This article examines the ways in which education and educational policy impact upon the likelihood and dynamics of violent conflict. It argues that education is rarely directly implicated in the incidence of violent conflict but identifies three main mechanisms through which education can indirectly accentuate or mitigate the risk of conflict: through the creation and maintenance of socio-economic divisions, including horizontal inequalities between ethnic groups; through processes of political inclusion and exclusion; and through accommodation of cultural diversity. It further suggests that designing conflict-sensitive education systems is particularly problematic because the implications of these three principal mechanisms often pull in different directions.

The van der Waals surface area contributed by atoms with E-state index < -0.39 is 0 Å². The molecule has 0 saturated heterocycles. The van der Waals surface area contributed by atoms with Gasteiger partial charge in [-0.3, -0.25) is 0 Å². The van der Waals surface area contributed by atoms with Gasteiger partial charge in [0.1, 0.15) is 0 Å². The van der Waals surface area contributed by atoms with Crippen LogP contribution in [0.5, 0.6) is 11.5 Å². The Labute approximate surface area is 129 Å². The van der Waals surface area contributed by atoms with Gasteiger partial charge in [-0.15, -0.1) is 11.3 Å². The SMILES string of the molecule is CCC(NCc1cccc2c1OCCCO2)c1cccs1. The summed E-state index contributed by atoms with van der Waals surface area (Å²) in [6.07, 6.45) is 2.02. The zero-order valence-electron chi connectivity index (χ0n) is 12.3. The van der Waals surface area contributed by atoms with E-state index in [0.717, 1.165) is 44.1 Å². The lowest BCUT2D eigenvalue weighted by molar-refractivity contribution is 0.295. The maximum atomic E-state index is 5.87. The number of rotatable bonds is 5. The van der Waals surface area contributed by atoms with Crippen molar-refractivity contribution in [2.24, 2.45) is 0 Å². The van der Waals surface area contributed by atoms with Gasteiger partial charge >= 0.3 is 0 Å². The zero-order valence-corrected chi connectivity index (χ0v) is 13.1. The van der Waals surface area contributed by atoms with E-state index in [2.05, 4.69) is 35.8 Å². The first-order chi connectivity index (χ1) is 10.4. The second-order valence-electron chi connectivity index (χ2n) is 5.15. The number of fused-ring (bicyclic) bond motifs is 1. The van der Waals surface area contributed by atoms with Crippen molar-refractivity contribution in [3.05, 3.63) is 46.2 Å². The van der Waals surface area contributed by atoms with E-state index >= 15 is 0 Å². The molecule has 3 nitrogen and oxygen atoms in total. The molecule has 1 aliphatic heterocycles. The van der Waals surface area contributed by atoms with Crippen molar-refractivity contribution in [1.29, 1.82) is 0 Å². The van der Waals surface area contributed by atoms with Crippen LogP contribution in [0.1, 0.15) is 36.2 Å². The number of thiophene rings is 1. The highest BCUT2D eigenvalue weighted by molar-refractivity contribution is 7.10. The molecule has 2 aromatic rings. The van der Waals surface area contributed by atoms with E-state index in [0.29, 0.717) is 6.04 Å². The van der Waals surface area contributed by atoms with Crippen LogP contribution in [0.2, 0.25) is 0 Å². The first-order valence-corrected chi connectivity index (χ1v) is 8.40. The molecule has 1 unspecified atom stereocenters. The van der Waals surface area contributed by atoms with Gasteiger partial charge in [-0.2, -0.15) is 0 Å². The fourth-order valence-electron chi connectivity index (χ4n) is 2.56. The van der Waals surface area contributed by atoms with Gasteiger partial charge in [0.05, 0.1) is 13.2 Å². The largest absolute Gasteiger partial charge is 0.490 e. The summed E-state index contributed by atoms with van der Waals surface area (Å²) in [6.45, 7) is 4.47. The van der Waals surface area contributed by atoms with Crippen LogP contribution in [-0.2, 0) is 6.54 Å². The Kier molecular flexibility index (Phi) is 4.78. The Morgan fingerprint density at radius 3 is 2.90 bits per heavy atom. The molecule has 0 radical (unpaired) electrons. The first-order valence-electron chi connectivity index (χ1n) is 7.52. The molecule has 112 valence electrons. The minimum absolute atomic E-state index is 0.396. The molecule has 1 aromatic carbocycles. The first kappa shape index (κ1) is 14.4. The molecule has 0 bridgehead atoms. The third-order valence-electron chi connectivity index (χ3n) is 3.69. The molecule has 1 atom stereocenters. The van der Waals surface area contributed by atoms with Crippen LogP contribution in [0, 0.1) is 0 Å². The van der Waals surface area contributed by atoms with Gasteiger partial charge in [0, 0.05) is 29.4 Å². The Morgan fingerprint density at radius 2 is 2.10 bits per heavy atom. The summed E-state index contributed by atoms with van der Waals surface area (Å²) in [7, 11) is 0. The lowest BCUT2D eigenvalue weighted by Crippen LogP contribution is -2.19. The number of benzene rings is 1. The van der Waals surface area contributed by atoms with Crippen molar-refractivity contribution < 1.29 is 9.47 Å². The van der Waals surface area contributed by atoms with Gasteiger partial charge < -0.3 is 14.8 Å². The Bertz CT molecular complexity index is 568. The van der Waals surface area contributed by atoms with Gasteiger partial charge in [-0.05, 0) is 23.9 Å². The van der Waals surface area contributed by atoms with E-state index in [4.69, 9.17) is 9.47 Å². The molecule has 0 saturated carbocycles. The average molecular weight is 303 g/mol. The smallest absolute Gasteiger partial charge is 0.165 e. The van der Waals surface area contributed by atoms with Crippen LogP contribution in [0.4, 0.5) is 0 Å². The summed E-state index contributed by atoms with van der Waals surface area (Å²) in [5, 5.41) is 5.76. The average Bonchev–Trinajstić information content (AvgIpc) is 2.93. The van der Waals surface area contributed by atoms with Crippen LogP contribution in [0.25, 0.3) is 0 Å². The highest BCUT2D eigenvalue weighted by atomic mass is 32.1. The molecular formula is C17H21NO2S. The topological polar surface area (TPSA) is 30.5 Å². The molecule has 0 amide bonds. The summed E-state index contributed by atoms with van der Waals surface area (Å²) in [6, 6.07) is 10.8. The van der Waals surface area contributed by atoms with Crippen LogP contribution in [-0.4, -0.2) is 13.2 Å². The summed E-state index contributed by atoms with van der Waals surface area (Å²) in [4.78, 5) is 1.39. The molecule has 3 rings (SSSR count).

|Number of pages||14|
|Journal||Prospects: UNESCO Quarterly Review of Comparative Education|
|Early online date||5 May 2011|
|Publication status||Published - 1 Jun 2011|